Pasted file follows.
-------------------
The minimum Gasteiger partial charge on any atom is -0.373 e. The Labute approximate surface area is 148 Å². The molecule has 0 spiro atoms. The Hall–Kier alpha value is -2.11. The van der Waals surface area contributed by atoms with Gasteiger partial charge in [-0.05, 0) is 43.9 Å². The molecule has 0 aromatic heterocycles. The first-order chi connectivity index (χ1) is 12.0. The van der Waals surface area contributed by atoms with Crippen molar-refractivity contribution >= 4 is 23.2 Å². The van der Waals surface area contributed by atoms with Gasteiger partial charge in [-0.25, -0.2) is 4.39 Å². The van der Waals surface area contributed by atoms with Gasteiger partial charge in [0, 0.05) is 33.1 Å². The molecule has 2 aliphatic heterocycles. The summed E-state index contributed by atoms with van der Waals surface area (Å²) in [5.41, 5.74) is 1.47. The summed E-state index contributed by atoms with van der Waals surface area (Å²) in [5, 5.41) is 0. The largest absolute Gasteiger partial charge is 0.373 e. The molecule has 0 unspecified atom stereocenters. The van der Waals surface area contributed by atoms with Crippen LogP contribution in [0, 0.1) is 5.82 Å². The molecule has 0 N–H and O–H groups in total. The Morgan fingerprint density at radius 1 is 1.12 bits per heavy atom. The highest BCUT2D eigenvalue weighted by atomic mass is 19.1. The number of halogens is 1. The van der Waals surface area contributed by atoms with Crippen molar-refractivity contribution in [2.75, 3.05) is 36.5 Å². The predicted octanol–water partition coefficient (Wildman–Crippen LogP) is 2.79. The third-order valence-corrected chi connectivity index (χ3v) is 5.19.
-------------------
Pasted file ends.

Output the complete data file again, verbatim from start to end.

The minimum Gasteiger partial charge on any atom is -0.373 e. The Labute approximate surface area is 148 Å². The molecule has 0 spiro atoms. The Hall–Kier alpha value is -2.11. The van der Waals surface area contributed by atoms with Gasteiger partial charge in [-0.05, 0) is 43.9 Å². The molecule has 0 aromatic heterocycles. The first-order chi connectivity index (χ1) is 12.0. The van der Waals surface area contributed by atoms with Crippen molar-refractivity contribution >= 4 is 23.2 Å². The van der Waals surface area contributed by atoms with Gasteiger partial charge in [-0.25, -0.2) is 4.39 Å². The van der Waals surface area contributed by atoms with Gasteiger partial charge in [0, 0.05) is 33.1 Å². The molecule has 2 aliphatic heterocycles. The summed E-state index contributed by atoms with van der Waals surface area (Å²) in [5.41, 5.74) is 1.47. The summed E-state index contributed by atoms with van der Waals surface area (Å²) in [5, 5.41) is 0. The largest absolute Gasteiger partial charge is 0.373 e. The molecule has 0 unspecified atom stereocenters. The van der Waals surface area contributed by atoms with Crippen LogP contribution in [0, 0.1) is 5.82 Å². The molecule has 0 N–H and O–H groups in total. The Morgan fingerprint density at radius 1 is 1.12 bits per heavy atom. The highest BCUT2D eigenvalue weighted by atomic mass is 19.1. The number of halogens is 1. The van der Waals surface area contributed by atoms with Crippen molar-refractivity contribution in [2.75, 3.05) is 36.5 Å². The predicted octanol–water partition coefficient (Wildman–Crippen LogP) is 2.79. The third-order valence-corrected chi connectivity index (χ3v) is 5.19.